With a jury seated, today is the day that Greg Anderson gets called before Judge Ilston again, will refuse to testify again and, unless Judge Ilston is just sick of the guy, she will likely send him back to jail again.  One has to marvel at a person who is so committed to a course of action that has no apparent upside for him. A lot of commenters around here have said in the past that Bonds has to be paying the guy off or something, but if there’s one thing the government is outrageously good at doing it’s tracing money. If Anderson shows any amount of financial largess in the next decade — and I mean even if he buy premium gas or super-sizes his value meal — he’ll likely have IRS agents tracing his accounts back to his grade school paper route and monitoring them until his dying day, eager to see if they can find anything with which to bring new charges against Bonds and Anderson.  The upshot: I’m skeptical that Anderson’s refusal to testify is premised on some kind of payoff, be it promised, assumed or merely wished for.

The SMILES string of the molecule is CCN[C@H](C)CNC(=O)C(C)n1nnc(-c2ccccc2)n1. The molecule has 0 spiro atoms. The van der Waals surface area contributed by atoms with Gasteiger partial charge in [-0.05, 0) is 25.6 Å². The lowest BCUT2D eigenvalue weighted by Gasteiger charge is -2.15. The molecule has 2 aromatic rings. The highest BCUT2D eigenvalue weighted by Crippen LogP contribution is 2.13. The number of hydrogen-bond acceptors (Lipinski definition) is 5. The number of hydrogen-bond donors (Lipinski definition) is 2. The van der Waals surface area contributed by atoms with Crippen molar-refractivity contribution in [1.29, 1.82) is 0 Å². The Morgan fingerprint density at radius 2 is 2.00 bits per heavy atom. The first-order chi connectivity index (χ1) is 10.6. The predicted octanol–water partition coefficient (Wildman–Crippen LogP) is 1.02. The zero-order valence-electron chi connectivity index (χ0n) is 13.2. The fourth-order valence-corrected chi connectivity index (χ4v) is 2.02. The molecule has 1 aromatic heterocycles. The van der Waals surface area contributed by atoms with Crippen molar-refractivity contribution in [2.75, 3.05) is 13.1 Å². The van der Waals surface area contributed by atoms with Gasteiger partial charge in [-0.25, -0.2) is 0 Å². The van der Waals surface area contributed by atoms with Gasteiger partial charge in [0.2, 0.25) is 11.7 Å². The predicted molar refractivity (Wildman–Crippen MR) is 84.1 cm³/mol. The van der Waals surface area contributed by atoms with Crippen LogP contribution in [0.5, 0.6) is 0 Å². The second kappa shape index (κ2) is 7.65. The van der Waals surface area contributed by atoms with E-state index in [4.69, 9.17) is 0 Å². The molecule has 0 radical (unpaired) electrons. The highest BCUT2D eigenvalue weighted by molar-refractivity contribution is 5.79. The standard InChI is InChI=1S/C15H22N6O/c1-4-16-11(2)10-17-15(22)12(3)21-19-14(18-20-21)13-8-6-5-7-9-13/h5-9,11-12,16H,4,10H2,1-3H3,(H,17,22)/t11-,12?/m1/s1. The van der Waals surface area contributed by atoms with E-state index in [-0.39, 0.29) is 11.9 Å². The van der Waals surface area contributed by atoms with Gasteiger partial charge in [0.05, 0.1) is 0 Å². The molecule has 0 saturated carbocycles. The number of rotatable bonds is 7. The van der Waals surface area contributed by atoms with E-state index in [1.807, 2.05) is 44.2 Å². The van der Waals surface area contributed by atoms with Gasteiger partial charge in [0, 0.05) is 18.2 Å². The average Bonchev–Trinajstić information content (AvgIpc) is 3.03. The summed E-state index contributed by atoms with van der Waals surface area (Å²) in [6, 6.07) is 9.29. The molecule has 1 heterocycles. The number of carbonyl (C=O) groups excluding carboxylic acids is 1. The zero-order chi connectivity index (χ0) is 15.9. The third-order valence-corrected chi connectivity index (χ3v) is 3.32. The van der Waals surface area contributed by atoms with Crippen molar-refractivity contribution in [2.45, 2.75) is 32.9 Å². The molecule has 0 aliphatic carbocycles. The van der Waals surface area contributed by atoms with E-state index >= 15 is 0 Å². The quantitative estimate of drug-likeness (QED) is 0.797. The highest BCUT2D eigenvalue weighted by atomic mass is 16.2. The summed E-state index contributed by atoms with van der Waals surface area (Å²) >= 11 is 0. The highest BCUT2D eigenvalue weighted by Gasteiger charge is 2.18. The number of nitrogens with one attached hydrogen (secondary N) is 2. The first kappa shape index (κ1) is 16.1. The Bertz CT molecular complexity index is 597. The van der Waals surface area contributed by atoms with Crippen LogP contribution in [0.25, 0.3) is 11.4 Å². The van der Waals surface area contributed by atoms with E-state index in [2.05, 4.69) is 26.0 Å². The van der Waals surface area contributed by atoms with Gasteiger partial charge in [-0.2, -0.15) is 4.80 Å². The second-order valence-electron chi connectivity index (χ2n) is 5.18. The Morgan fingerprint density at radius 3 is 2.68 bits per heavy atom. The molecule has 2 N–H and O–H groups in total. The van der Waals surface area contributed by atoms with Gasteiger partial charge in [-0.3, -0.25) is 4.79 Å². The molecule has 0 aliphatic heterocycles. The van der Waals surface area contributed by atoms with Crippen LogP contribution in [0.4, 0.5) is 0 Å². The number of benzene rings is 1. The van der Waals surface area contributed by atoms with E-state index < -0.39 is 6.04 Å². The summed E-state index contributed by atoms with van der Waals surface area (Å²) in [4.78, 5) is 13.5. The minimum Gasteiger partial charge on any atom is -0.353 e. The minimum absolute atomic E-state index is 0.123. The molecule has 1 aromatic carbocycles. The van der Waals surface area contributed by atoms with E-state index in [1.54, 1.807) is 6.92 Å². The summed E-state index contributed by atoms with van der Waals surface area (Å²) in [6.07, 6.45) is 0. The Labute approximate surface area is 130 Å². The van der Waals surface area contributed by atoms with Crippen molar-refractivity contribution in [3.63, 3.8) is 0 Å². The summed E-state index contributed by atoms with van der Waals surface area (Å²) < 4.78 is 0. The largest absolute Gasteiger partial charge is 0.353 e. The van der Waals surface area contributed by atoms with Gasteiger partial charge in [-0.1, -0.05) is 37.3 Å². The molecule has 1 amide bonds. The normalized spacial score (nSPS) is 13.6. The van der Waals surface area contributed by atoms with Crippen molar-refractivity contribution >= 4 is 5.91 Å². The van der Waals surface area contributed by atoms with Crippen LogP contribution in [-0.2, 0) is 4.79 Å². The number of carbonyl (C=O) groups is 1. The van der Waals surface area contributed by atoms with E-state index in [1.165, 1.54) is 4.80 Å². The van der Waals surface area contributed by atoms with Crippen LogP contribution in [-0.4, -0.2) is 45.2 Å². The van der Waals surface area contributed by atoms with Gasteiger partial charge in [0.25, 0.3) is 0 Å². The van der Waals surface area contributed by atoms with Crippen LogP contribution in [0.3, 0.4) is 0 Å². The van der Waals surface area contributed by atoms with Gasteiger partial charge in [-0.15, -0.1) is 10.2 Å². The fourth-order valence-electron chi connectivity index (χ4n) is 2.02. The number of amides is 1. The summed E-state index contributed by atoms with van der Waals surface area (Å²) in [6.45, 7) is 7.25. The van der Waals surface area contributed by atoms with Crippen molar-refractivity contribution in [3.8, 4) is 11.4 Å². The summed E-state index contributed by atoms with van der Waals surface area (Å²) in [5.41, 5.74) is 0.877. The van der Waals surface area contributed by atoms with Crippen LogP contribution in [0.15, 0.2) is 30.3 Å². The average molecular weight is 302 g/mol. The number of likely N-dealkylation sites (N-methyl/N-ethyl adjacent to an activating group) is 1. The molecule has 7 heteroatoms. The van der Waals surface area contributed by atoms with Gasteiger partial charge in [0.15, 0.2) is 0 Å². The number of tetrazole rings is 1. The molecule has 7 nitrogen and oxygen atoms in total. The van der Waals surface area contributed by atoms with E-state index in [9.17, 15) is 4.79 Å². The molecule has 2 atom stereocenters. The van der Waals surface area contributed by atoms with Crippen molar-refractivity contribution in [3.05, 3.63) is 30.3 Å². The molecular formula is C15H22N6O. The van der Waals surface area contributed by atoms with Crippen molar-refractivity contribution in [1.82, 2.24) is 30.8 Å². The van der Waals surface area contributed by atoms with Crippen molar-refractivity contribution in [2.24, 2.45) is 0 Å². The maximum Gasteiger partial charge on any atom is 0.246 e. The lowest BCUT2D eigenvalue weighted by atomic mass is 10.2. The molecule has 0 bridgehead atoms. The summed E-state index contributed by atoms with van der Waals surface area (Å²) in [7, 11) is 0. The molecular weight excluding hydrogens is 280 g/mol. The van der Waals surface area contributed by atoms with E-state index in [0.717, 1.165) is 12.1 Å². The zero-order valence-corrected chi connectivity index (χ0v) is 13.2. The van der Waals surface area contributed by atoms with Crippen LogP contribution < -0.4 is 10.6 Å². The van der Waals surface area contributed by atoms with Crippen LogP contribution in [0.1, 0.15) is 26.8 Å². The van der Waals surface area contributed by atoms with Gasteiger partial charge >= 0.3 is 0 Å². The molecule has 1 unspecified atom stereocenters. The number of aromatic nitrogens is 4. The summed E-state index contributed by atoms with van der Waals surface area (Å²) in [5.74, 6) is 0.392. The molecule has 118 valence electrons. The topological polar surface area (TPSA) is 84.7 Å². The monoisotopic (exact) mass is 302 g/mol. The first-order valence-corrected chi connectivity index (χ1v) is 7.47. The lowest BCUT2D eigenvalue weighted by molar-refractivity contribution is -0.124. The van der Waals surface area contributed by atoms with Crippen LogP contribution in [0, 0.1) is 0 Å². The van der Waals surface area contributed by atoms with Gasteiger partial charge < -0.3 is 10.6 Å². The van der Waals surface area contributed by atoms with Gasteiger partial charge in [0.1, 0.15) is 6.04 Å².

Of final note was Judge Ilston’s order to the jurors, as reported in the Mercury News:

The judge and lawyers stressed in jury selection that the case, despite its dramatic connection to steroids and baseball, centers on allegations about lying under oath to a grand jury. “You must decide the case on the evidence presented at trial,” Illston told the potential jurors. “You will not be asked to decide whether you like or don’t like steroids.”